Donna-lee drops in from Morocco

Donna-lee Iffla at Pistll Gwyn Talog, Wales
Donna-lee, painting the world outside, and inside, my window.

Well … not quite. She had been visiting a friend in Devon, and so made a detour over here for which we are very grateful. So good to see her after nearly … 20 years!

In a nutshell … Donna-lee Iffla is my August 8th Birthday Twinnie, although she has a few years on me, not that you would notice. She is a perfect blend of poetry and pragmatism, and seems to moves her life back and forth across the Atlantic Ocean, following various dreams (and men) of one sort or another. Several years ago she upped sticks from her home in Canada to be with her (much) younger Berber lover, totally inspiring those of us lucky enough to be on her email and Christmas card list!

So she comes here and just … lights up the place. It was two days of reminiscing, catching up, laughter, putting the world to rights, and stories of camels, sand dunes, a thoroughly exotic auberge, and Bandit the Dog. For me it was so good getting some of the details of her life in Morocco fleshed out and how this most down-to-earth of feminist women could adapt to islamic culture, which I must admit I had worried about. For her, I’m hoping our verdant and somewhat soggy patch of paradise was a nice change to her usual desert climes.

The visit had made the distance seem smaller. My only regret is that Youssef himself didn’t accompany DL, but that is easier said than done in a world where some can travel easily and others not. Will I accept DL’s invitation to make a return visit? I am sorely tempted, particularly now that funds are in a little better shape. I  still have to get over my resistance to flying, and and the fact that Morocco, like pretty much all islamic countries, is way behind the times in its attitudes to gay men and women, but the same is true for attitudes to women generally, and DL seems to have confronted that head on with grace and courage, so maybe I could to …

Ice Spike at Pistyll Gwyn

We had an ice spike today! What’s an ice spike? It …

is an ice formation, often in the shape of an inverted icicle, that projects upwards from the surface of a body of frozen water

Ice Spike at Pistyll Gwyn

Well – we’d never heard of ice spikes either, and it had us completely baffled for a bit. I was going down the line of aliens and pixies (naturally), but Caerthan found this article on Wikipedia, if you’re interested.
It’s a bit technical in places, but at least it makes a game attempt to keep things in the realm of science, even though they admit to not really knowing.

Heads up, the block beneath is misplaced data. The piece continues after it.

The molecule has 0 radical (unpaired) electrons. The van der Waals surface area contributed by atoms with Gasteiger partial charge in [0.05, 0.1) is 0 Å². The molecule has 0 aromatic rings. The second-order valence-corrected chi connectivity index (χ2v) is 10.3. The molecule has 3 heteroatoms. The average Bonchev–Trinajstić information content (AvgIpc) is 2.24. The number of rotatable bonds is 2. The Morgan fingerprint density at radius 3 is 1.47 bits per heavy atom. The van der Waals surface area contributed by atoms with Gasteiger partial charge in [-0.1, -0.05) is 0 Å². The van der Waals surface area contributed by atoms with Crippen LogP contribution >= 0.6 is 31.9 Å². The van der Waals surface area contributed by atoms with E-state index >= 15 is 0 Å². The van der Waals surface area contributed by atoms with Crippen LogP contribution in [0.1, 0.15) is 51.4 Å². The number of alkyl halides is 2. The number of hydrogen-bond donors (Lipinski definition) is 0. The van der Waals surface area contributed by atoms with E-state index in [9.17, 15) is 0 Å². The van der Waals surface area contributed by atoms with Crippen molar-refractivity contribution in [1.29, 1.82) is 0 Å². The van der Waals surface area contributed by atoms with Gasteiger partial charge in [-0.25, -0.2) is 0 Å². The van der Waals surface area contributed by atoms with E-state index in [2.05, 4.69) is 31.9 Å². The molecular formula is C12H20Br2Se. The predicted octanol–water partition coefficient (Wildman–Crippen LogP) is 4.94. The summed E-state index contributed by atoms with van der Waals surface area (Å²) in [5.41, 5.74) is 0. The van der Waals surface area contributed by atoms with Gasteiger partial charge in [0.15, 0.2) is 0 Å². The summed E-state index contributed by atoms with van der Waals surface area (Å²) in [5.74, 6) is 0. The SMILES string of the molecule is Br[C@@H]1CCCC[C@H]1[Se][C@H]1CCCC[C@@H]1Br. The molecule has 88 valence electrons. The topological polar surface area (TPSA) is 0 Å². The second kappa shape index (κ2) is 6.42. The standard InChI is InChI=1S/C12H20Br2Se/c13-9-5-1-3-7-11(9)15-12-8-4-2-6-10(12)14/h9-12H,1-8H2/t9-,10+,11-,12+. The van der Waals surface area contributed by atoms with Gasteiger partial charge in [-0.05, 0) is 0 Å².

Putting aside aliens, pixies, and science, I just thought it was very beautiful and feel privileged to have an ice spike at Pistyll Gwyn.

R.I.P. Lavender (1998 – 2014)

Lavender has died. She had been ‘elderly’ for some time now, but on a fairly rapid decline for the last few weeks.
That said, I would never have thought this morning that today would be the day when she would finally lay down near the barn, and not want to get up again. At 9 o’ clock she led the alpacas down to the Secret Garden and ate a hearty breakfast – business as usual. She hung about there during the day, seemingly content, but at some point decided she had had enough. I found her lying on  her side with just a little life at 4.30pm. The vet came over and speeded her on her way, (which I hope someone will do for me when I get to that stage).

Lavender with Dylan at Pistyll Gwyn in 2008
Lavender, in her glory days, with Dylan – her first cria here at Pistyll Gwyn

So – end of an era here at Pistyll Gwyn. For the first few years Lavender was most definitely Queen Lavender with more than a little touch of the Lou Beale about her (early Eastenders matriarch – no nonsense, sharp tongue, sensible shoes, family-comes-first etc). It was a common sight to see her scolding one of the other alpacas, particularly the lads, (though never her blessed cria who could do no wrong). The last couple of years she has sat back and chewed the cud while Diamond and Olive battle it out for the crown, and has seemed happier for it. She could still give a good cussing if someone encroached on her feeding, but I can’t remember seeing her spit.
Lavender started life as a Jolimont cria in Australia, and after travelling all the way to the UK we know she had at least one cria at Bozedown Alpacas before she arrived here, via Alpacas of Wales. To my mind that is far too many miles for an alpaca and I am pleased that we could give her somewhere pleasant in which to settle. In return, she gave us the awesome Dylan, Molly-with-the-wonky-neck, Iolo the quiet one, and the gorgeous Rhiannon.
Thank you, Lavender, for your work here, and your splendid company. You will be missed.
A final note to thank the vet (Market Hall Vets at St. Clears). He came quickly and did the business efficiently and compassionately. We have always felt very lucky with Market Hall – some of our friends and colleagues struggle with poor veterinary experiences, but we have had nothing but excellent service from this practice.

Hot Cross Cheese Straws

Well it had to be done … there were no hot cross buns so cheese straws it was. Artfully shaped into ancient Roman implements of torture these tasted just as good as they looked!

I chickened out of doing them all as crosses – it’s not a baking efficient shape, but Caerthan and I had two crosses each, and Gwen and Herbert had one. Actually Herbert only wanted a little so we scoffed his too. Heavenly!

Dead simple to make and definitely enhanced by using a seedy bread flour / white four mix.